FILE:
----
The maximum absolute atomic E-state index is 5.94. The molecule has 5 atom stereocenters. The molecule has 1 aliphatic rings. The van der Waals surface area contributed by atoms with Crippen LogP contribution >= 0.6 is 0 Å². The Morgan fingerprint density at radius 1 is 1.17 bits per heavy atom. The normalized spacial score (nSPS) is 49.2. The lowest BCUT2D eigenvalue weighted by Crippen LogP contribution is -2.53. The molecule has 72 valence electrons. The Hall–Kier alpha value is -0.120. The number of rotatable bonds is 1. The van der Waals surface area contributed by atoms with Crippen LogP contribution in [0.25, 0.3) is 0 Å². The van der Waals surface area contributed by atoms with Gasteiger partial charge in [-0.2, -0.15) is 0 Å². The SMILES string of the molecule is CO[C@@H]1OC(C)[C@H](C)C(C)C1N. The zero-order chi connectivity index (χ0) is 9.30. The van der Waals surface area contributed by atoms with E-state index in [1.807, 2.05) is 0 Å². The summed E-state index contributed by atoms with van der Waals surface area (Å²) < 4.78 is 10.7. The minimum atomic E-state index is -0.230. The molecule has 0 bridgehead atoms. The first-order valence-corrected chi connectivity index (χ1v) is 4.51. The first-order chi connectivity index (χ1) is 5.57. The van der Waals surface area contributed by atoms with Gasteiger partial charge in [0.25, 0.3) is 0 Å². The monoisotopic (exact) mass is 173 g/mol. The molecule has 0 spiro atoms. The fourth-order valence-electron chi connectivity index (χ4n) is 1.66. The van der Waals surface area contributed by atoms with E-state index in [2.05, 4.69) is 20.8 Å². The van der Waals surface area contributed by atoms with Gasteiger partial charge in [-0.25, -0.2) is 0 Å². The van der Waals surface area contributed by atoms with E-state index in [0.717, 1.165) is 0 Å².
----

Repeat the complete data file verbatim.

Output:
The maximum absolute atomic E-state index is 5.94. The molecule has 5 atom stereocenters. The molecule has 1 aliphatic rings. The van der Waals surface area contributed by atoms with Crippen LogP contribution >= 0.6 is 0 Å². The Morgan fingerprint density at radius 1 is 1.17 bits per heavy atom. The normalized spacial score (nSPS) is 49.2. The lowest BCUT2D eigenvalue weighted by Crippen LogP contribution is -2.53. The molecule has 72 valence electrons. The Hall–Kier alpha value is -0.120. The number of rotatable bonds is 1. The van der Waals surface area contributed by atoms with Crippen LogP contribution in [0.25, 0.3) is 0 Å². The van der Waals surface area contributed by atoms with Gasteiger partial charge in [-0.2, -0.15) is 0 Å². The SMILES string of the molecule is CO[C@@H]1OC(C)[C@H](C)C(C)C1N. The zero-order chi connectivity index (χ0) is 9.30. The van der Waals surface area contributed by atoms with E-state index in [1.807, 2.05) is 0 Å². The summed E-state index contributed by atoms with van der Waals surface area (Å²) < 4.78 is 10.7. The minimum atomic E-state index is -0.230. The molecule has 0 bridgehead atoms. The first-order valence-corrected chi connectivity index (χ1v) is 4.51. The first-order chi connectivity index (χ1) is 5.57. The van der Waals surface area contributed by atoms with Gasteiger partial charge in [0.25, 0.3) is 0 Å². The monoisotopic (exact) mass is 173 g/mol. The molecule has 0 spiro atoms. The fourth-order valence-electron chi connectivity index (χ4n) is 1.66. The van der Waals surface area contributed by atoms with E-state index in [2.05, 4.69) is 20.8 Å². The van der Waals surface area contributed by atoms with Gasteiger partial charge in [-0.25, -0.2) is 0 Å². The van der Waals surface area contributed by atoms with E-state index in [0.717, 1.165) is 0 Å².